On July 21, 2007 hundreds of thousands of addicts around the world raced to the bookstore to pick up the last book in the Harry Potter series, I among them. With the treasure safely in my clutches, I practically flew home like a seeker in a Quidditch match and did not leave again until I’d read every last word.

Harry Potter books were themselves magic. There were 7 books in the series and each one launched us deep into a world where vibrant notions of darkness and light came vividly to life. And each time, you turned the last page and wanted more. We’d all resigned to the end, however. We were promised seven and we took mournful leave of the Harry’s story and waited for the films to come out.

And then, nine years later, there were rumblings. Harry was back.

This edition, however, was different. 

Harry Potter And The Cursed Child was released to the public this past week. The book takes place nineteen years after the defeat of Voldemort, leaving us with a glimpse into the future of our beloved characters. It is written in the form of a script for the play that is performing in London’s West End, thereby providing Muggles the world over with the chance to catch up.

The book sat in my Amazon cart for a couple of days. I had preordered every one of the original series, but I guess I was afraid that a return to Hogwarts at this stage of my life could never rekindle the magic that it once held for me. There was another caveat: JK Rowling helped to write the story, but is not the actual author of the script. I was nervous.

But as I thought about Harry, Ron, and Hermione, wonder and curiosity took a hold of me and I finally clicked “add to cart”.

It arrived at my door two days later, and with great hope, I opened the book, ready to be lost in a long-missed reverie, absorbed into the unseen world of spells and enchantment.

Only I was not.

*Warning, the rest of this review contains unimaginable spoilers.*

The book focuses on the sons of Potter and Malfoy. They are the complete opposites of the kids their dads once were and to add more drama, they become best friends after Harry’s son gets sorted into Slytherin House *insert shudders and gasps here. The new characters keep the readers engaged and wanting to keep the pages turning.* Albus Severus Potter and Scorpius Malfoy get caught up in a plot that revisits many familiar faces, thanks to a time turner, that allows them to travel to the past and even through alternate worlds. Suddenly there is a question mark about whether the unspeakably evil Voldemort might return. This, you can imagine, creates quite the uproar. At this point, I could barely contain my excitement. The Potter world was back!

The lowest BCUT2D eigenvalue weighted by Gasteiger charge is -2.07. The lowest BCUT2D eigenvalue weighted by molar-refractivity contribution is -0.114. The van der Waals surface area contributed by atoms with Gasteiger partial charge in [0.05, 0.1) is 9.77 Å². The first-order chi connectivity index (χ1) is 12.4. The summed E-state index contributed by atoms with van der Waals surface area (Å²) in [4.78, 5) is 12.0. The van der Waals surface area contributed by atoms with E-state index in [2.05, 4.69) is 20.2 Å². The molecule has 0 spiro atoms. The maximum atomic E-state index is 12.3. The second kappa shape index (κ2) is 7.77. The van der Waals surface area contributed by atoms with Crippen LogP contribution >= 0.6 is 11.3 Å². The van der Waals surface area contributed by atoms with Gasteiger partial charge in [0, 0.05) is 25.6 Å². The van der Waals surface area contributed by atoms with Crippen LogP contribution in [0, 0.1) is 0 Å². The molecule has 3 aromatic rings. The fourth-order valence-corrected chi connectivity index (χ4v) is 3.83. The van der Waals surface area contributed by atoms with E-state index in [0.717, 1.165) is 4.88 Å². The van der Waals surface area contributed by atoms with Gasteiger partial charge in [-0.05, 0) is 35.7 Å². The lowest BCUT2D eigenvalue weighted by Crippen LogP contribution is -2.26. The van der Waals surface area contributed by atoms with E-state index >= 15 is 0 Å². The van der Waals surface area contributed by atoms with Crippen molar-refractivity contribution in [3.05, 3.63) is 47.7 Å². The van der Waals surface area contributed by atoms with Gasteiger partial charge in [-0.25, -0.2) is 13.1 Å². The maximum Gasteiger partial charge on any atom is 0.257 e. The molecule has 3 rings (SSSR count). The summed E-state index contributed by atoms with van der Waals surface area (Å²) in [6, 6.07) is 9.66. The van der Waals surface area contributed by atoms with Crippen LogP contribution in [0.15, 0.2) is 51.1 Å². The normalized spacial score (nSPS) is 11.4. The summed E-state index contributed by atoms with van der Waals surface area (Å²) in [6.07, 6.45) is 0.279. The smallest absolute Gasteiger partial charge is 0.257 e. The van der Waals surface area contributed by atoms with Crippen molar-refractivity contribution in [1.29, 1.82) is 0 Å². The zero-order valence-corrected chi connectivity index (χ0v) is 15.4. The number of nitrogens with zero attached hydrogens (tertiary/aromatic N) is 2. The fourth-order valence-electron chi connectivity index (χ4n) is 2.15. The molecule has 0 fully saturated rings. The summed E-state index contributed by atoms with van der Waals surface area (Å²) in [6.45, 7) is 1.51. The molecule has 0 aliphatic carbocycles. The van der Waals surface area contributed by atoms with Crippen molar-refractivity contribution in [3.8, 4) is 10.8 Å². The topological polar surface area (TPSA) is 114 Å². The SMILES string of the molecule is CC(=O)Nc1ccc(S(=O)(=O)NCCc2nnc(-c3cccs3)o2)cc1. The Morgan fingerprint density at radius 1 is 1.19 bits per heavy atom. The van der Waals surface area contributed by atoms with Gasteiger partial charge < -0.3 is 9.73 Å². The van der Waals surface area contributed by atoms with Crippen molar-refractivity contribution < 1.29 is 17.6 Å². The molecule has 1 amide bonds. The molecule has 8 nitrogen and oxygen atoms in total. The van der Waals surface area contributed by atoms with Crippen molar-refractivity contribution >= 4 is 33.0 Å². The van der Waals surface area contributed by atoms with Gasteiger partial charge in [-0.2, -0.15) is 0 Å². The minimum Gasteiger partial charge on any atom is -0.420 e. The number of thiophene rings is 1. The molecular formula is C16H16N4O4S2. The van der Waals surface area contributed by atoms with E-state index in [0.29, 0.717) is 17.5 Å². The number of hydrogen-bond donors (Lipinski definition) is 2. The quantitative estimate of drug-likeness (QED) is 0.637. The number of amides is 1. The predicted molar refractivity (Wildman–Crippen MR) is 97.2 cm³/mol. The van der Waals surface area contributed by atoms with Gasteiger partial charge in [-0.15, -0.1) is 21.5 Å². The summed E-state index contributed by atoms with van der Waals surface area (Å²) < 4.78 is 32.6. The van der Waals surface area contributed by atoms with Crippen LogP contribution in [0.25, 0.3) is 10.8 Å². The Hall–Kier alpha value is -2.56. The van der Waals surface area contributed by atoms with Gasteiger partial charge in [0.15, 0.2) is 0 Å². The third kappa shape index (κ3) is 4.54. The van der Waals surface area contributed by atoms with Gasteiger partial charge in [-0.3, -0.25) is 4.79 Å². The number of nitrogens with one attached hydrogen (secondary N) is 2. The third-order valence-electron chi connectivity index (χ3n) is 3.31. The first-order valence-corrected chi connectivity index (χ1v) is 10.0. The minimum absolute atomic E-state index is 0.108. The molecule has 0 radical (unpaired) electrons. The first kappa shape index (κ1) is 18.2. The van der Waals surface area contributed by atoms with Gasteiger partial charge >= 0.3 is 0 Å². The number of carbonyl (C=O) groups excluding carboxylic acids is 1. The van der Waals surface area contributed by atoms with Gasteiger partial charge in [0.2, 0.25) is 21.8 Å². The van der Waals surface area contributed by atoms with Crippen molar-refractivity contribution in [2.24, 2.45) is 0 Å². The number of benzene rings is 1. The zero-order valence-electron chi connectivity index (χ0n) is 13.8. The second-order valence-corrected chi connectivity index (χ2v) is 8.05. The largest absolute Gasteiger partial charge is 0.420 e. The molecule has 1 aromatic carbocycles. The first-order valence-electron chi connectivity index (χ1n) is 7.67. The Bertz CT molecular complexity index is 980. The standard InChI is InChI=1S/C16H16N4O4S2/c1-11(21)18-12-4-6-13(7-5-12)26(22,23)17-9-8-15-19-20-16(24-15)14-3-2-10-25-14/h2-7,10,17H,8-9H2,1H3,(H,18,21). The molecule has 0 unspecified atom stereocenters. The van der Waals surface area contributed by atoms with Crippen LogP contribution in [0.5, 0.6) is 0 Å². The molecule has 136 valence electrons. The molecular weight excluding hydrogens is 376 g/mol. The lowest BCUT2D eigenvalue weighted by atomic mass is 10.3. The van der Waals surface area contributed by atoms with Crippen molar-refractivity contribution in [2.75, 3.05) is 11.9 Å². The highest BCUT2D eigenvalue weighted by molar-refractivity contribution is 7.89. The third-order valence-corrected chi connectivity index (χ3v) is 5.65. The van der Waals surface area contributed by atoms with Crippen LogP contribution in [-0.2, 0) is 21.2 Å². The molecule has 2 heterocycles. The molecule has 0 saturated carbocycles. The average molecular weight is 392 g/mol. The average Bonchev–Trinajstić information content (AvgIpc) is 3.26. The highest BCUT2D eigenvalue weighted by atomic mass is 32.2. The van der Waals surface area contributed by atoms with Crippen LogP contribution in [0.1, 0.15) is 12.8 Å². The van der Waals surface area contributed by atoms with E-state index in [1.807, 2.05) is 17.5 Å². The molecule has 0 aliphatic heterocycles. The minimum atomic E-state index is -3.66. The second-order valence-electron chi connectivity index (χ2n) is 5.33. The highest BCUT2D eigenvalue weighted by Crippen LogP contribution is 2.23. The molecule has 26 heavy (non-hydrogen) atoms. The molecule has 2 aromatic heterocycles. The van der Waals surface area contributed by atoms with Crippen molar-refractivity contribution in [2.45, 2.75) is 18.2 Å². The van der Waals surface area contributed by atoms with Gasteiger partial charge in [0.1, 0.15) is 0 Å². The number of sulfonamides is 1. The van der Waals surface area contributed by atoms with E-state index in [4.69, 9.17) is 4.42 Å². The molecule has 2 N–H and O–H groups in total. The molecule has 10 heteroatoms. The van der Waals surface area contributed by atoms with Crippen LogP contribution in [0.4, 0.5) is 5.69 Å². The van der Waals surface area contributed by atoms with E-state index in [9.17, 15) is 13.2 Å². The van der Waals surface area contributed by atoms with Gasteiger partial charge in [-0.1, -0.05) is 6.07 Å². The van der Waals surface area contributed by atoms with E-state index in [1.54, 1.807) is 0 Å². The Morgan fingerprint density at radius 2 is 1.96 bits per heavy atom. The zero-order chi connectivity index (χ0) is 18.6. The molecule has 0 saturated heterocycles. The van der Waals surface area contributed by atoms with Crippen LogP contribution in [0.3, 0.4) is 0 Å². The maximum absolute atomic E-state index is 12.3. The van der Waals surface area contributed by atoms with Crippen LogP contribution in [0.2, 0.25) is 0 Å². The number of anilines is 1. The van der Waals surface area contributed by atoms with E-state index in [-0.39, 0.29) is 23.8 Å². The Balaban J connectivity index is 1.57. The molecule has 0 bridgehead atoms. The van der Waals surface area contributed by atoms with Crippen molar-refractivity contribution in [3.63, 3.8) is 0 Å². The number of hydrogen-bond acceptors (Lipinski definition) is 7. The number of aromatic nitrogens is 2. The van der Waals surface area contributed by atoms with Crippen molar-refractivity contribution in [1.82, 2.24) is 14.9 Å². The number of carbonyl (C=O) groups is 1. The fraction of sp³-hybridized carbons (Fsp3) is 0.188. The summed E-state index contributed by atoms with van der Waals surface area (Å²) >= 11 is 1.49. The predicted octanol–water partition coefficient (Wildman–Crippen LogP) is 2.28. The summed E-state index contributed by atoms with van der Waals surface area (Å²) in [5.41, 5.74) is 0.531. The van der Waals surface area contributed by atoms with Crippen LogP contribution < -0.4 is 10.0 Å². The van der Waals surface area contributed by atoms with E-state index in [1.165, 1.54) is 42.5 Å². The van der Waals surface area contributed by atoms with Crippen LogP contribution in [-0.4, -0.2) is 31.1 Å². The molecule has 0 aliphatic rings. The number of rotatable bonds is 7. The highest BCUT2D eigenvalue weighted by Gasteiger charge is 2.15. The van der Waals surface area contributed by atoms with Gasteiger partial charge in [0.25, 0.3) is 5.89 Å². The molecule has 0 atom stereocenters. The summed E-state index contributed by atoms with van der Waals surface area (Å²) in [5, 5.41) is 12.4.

Unfortunately, the characters we knew and loved seem to be shells of their previous selves, cliches. Hermione Granger is the Minister of Magic and her usual know-it-all self. Apparently after all of these years, she still needs to take care of her two, somewhat helpless, friends—one of whom is now her husband. Harry acts as the Head of Magic in a law enforcement role, but can’t seem to keep up with all of his work. And charming dumb Ron? Well, let’s just say they took that a bit too far. Ginny, Draco, and the rest of the gang seem thrown off character and not quite “right”. Even Professor McGonagall has an awkward and implausible dynamic with the other characters. When the script focuses on these interactions, it seems stiff and doesn’t read as well as the books once did where the reader felt connected to the characters.

Let’s get back to the plot.

The two main characters are set to go back in time and change things so that Cedric Diggory does not die in the Triwizard Tournament. This sets off a chain of events, creating other worlds, and bringing us to a past where long deceased characters are very much alive. There are so many what ifs in these scenarios that play out like a fan’s dream come true. On the stage, I can imagine that audience would delight at the appearances of some of the series favorites.

I am not certain whether the reading of Harry Potter and The Cursed Child in script form is what upsets the reader’s sense of pleasure or if it’s simply just the storyline that feels forced and inauthentic. Perhaps it’s a little bit of both—the known characters were shallow and the dialogue there was often stiff and not very engaging. Many readers who pick this up wanting to relive the magic, may find it in the new characters instead.

Sure, there are segments that will probably be astounding on the West End’s stage, easily stirring up emotions in any Harry Potter fan. And the story culminates in a powerful showdown at Godric’s Hollow—a scene that alone may be worth it for many of the fans that will read this book.

But for me, I wouldn’t be exaggerating to say that I would be happy to have a time-turner. And with it, the opportunity to go back to a place and time where my Potter memories were intact and this book played out a different way.